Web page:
Rob’s School of Music in Rockland County Thrives Nationally

Musician Rob Spampinato from Rockland County turned his multigeneration music program Rob’s School of Music into a virtual success despite the pandemic.

Rob's School of Music founder
Credit: Rob Spampinato

Growing up in Rockland County served as the foundation for his love of music.  “Rockland County was an incredible play to grow up for a young musician. I remember places to see and perform music for all ages. Some of my first live music memories were watching the bands play the Fourth of July Fireworks at RCC every summer with my whole family. My band heatedXchange actually played that same event back in 2017, which was an amazing full-circle moment for me,” said Spampinato.

When he was a teenager he would hang out and perform at the Nyack Center and Rockfest in New City. In high school, his band was the very first rock band that was allowed to host a show at the Suffern Community Center. In the early 2000s, they rented out the Antrim Theater and hosted sold-out events. The music scene in his younger years shaped him into the musician today. For adults and before COVID-19, he credits Rockland as a place where you could go to a bar in any town and see live music. 

Spampinato has been a professional artist for over 20 years. He’s been on tour with bands In Question and Diecast as a guitarist. He is currently recording and performing with his band Heatedxchange. Spampinato has also worked with several corporations across the nation including Dos Equis, Mini Cooper, and Joe’s Crab Shack, to name a few. Rob’s School of Music is his current endeavor which he founded in 2017. It is a music education program for people of all ages to learn and achieve musical skills. The students can receive lessons in guitar, ukulele, drums, bass, piano, singing, violin, DJing and even audio production.

My mission statement with Rob’s School of Music is to give people the skills to play music forever. I tour extensively around the county in my 20s and when I opened the school I wanted to give that knowledge back to the community.

Rob Spampinato

Before the pandemic teachers went to different schools and hosted seminars within the county to discuss how music boosted confidence, dedication, and expressiveness. The students would perform live at Suffern Street fairs. When everything shut down in March 2020, Spampinato had to find a way to keep the school going. Rob’s School of Music became even more of a success as it went virtual. While it’s based in Suffern, students from all over the country take lessons leading to 4,500 virtual lessons since the beginning of the pandemic. Students in Rockland County and Bergen County in New Jersey receive in-person lessons.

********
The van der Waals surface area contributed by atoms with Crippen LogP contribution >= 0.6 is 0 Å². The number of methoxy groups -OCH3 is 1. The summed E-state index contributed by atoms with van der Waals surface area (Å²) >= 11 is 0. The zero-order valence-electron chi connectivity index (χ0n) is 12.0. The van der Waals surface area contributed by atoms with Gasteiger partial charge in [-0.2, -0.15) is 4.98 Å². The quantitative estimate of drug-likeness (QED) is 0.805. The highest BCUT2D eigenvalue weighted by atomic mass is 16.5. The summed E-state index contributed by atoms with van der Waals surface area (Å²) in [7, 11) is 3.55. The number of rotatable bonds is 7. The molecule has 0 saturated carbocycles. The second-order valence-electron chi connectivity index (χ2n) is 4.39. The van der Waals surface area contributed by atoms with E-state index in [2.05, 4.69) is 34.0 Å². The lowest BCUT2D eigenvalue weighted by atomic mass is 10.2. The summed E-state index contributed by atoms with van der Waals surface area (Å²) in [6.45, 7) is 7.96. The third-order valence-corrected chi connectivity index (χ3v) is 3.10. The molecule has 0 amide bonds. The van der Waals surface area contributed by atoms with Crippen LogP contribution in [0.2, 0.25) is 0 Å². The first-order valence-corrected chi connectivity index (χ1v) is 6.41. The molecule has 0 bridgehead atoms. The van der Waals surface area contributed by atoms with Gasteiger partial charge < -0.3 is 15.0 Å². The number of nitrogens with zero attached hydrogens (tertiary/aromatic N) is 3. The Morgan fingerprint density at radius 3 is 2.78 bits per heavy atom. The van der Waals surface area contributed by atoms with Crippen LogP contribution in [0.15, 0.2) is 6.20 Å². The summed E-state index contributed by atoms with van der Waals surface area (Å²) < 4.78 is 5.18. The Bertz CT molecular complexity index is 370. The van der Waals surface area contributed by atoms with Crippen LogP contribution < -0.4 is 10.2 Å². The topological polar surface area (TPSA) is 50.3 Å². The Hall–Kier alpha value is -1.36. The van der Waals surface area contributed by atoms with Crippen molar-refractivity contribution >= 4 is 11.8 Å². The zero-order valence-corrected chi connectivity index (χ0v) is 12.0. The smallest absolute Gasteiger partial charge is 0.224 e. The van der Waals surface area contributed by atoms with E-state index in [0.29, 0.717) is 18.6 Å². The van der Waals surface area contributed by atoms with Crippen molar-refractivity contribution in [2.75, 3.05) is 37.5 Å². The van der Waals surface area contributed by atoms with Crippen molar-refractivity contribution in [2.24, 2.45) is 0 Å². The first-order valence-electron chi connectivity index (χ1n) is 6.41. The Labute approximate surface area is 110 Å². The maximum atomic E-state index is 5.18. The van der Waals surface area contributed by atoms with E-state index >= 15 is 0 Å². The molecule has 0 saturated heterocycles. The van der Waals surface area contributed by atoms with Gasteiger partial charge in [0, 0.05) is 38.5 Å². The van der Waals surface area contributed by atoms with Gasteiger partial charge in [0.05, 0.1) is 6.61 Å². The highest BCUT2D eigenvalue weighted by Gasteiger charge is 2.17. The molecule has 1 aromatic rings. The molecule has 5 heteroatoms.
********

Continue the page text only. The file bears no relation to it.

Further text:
New technology and software allow lessons to be designed for each individual student’s specific learning style. There are multiple cameras set up that allow students to see their teacher and receive guidance from all angles. In April 2020, an Instagram was made for Rob’s School of Music and now there is a Youtube interview series with notorious musicians to give students more guidance. Some guests include former Kiss guitarist Bruce Kulick and Alice Cooper guitarist Nita Strauss.

Spampinato wants to eventually expand to a second physical location somewhere else in Rockland and continue to grow the virtual lessons. Students are able to focus more on playing their instruments from the comfort of their homes without other distractions.

When I say ‘My goal is the give people the skills to play music forever,’ my intention is to break down the preconceived notions of what music education is and make it a highly personalized, fun experience so that students have the skills to make music a part of their life forever.

Rob Spampinato

Although he is the teacher, he becomes inspired by his students and seeing their growth and reactions to achieving their musical goals, no matter what age. “Not only do I get to take people through their musical journey, but every day I get to play music and grow as a musician. Every day I learn something new while teaching which I then make part of my lesson programs,” said Spampinato.

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